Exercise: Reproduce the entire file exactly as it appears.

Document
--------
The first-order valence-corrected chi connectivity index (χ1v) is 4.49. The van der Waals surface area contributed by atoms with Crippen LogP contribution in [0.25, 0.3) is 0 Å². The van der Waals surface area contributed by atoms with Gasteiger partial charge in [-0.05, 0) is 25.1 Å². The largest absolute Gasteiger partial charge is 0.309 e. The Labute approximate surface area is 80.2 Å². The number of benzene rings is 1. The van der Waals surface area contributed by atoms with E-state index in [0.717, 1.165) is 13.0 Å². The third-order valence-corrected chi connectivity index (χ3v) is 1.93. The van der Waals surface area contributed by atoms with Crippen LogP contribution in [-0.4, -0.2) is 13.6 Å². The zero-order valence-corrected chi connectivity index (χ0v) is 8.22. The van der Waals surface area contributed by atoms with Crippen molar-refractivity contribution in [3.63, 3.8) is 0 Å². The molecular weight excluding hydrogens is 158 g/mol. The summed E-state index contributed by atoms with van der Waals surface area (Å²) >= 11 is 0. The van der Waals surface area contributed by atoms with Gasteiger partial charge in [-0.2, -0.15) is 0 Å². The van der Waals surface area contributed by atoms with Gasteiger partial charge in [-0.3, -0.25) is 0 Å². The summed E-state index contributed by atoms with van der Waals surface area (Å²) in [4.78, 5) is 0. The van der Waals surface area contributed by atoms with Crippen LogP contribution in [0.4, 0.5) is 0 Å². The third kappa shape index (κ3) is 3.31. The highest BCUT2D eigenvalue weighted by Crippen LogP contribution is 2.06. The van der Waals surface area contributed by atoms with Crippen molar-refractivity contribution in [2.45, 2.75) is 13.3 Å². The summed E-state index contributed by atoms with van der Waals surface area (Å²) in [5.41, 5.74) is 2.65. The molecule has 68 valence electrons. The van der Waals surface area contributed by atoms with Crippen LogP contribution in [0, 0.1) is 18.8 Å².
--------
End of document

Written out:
The first-order valence-corrected chi connectivity index (χ1v) is 4.49. The van der Waals surface area contributed by atoms with Crippen LogP contribution in [0.25, 0.3) is 0 Å². The van der Waals surface area contributed by atoms with Gasteiger partial charge in [-0.05, 0) is 25.1 Å². The largest absolute Gasteiger partial charge is 0.309 e. The Labute approximate surface area is 80.2 Å². The number of benzene rings is 1. The van der Waals surface area contributed by atoms with E-state index in [0.717, 1.165) is 13.0 Å². The third-order valence-corrected chi connectivity index (χ3v) is 1.93. The van der Waals surface area contributed by atoms with Crippen LogP contribution in [-0.4, -0.2) is 13.6 Å². The zero-order valence-corrected chi connectivity index (χ0v) is 8.22. The van der Waals surface area contributed by atoms with Crippen molar-refractivity contribution in [3.63, 3.8) is 0 Å². The molecular weight excluding hydrogens is 158 g/mol. The summed E-state index contributed by atoms with van der Waals surface area (Å²) >= 11 is 0. The van der Waals surface area contributed by atoms with Gasteiger partial charge in [-0.2, -0.15) is 0 Å². The van der Waals surface area contributed by atoms with Gasteiger partial charge in [-0.3, -0.25) is 0 Å². The summed E-state index contributed by atoms with van der Waals surface area (Å²) in [4.78, 5) is 0. The van der Waals surface area contributed by atoms with Crippen LogP contribution in [0.4, 0.5) is 0 Å². The third kappa shape index (κ3) is 3.31. The highest BCUT2D eigenvalue weighted by Crippen LogP contribution is 2.06. The van der Waals surface area contributed by atoms with Crippen molar-refractivity contribution in [2.45, 2.75) is 13.3 Å². The summed E-state index contributed by atoms with van der Waals surface area (Å²) in [5.41, 5.74) is 2.65. The molecule has 68 valence electrons. The van der Waals surface area contributed by atoms with Crippen LogP contribution in [0, 0.1) is 18.8 Å².